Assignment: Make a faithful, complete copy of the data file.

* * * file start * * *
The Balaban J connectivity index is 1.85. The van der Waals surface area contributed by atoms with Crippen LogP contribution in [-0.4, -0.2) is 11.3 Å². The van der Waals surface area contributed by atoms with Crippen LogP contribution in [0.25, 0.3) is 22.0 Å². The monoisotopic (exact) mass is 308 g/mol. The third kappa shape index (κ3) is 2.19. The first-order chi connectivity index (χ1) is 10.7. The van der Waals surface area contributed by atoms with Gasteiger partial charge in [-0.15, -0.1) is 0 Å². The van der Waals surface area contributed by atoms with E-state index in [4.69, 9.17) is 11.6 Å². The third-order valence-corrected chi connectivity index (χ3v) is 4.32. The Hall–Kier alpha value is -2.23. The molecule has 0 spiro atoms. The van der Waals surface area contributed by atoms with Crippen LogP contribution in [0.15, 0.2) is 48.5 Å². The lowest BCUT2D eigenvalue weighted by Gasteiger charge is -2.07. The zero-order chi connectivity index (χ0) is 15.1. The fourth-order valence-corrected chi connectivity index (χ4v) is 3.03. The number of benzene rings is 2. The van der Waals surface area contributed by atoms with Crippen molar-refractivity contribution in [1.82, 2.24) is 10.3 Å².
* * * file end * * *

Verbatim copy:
The Balaban J connectivity index is 1.85. The van der Waals surface area contributed by atoms with Crippen LogP contribution in [-0.4, -0.2) is 11.3 Å². The van der Waals surface area contributed by atoms with Crippen LogP contribution in [0.25, 0.3) is 22.0 Å². The monoisotopic (exact) mass is 308 g/mol. The third kappa shape index (κ3) is 2.19. The first-order chi connectivity index (χ1) is 10.7. The van der Waals surface area contributed by atoms with Gasteiger partial charge in [-0.15, -0.1) is 0 Å². The van der Waals surface area contributed by atoms with E-state index in [4.69, 9.17) is 11.6 Å². The third-order valence-corrected chi connectivity index (χ3v) is 4.32. The Hall–Kier alpha value is -2.23. The molecule has 0 spiro atoms. The van der Waals surface area contributed by atoms with Crippen LogP contribution in [0.15, 0.2) is 48.5 Å². The lowest BCUT2D eigenvalue weighted by Gasteiger charge is -2.07. The zero-order chi connectivity index (χ0) is 15.1. The fourth-order valence-corrected chi connectivity index (χ4v) is 3.03. The number of benzene rings is 2. The van der Waals surface area contributed by atoms with Crippen molar-refractivity contribution in [1.82, 2.24) is 10.3 Å².